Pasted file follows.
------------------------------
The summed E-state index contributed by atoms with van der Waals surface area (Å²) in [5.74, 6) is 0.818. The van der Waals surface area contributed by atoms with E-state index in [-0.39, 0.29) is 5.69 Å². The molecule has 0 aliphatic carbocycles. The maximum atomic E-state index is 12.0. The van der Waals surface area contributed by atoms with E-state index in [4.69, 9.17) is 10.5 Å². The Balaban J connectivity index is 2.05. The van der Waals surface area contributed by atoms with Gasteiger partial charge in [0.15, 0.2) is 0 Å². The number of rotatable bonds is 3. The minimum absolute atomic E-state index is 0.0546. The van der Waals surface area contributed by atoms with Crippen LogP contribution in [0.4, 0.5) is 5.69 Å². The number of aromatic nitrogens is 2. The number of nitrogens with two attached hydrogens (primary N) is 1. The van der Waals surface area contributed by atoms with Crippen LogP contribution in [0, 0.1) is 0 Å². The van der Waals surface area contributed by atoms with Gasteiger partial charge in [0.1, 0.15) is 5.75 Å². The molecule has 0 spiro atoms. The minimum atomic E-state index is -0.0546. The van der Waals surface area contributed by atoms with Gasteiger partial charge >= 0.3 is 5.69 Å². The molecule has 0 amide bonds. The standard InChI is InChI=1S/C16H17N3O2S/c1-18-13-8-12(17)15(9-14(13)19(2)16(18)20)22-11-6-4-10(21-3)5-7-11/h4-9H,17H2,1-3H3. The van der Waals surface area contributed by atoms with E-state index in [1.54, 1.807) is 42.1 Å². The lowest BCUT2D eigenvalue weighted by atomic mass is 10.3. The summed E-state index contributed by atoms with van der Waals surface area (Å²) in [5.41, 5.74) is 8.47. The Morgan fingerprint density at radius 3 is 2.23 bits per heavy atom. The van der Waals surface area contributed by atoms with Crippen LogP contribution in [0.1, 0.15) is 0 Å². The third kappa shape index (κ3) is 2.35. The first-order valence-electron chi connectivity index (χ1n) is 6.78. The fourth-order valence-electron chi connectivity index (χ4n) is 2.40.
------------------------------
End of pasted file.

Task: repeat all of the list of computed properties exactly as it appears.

The summed E-state index contributed by atoms with van der Waals surface area (Å²) in [5.74, 6) is 0.818. The van der Waals surface area contributed by atoms with E-state index in [-0.39, 0.29) is 5.69 Å². The molecule has 0 aliphatic carbocycles. The maximum atomic E-state index is 12.0. The van der Waals surface area contributed by atoms with E-state index in [4.69, 9.17) is 10.5 Å². The Balaban J connectivity index is 2.05. The van der Waals surface area contributed by atoms with Gasteiger partial charge in [0.15, 0.2) is 0 Å². The number of rotatable bonds is 3. The minimum absolute atomic E-state index is 0.0546. The van der Waals surface area contributed by atoms with Crippen LogP contribution in [0.4, 0.5) is 5.69 Å². The number of aromatic nitrogens is 2. The number of nitrogens with two attached hydrogens (primary N) is 1. The van der Waals surface area contributed by atoms with Crippen LogP contribution in [0, 0.1) is 0 Å². The van der Waals surface area contributed by atoms with Gasteiger partial charge in [0.1, 0.15) is 5.75 Å². The molecule has 0 spiro atoms. The minimum atomic E-state index is -0.0546. The van der Waals surface area contributed by atoms with Gasteiger partial charge >= 0.3 is 5.69 Å². The molecule has 0 amide bonds. The standard InChI is InChI=1S/C16H17N3O2S/c1-18-13-8-12(17)15(9-14(13)19(2)16(18)20)22-11-6-4-10(21-3)5-7-11/h4-9H,17H2,1-3H3. The van der Waals surface area contributed by atoms with E-state index in [1.54, 1.807) is 42.1 Å². The lowest BCUT2D eigenvalue weighted by atomic mass is 10.3. The summed E-state index contributed by atoms with van der Waals surface area (Å²) in [5.41, 5.74) is 8.47. The Morgan fingerprint density at radius 3 is 2.23 bits per heavy atom. The van der Waals surface area contributed by atoms with Crippen LogP contribution in [0.1, 0.15) is 0 Å². The third kappa shape index (κ3) is 2.35. The first-order valence-electron chi connectivity index (χ1n) is 6.78. The fourth-order valence-electron chi connectivity index (χ4n) is 2.40.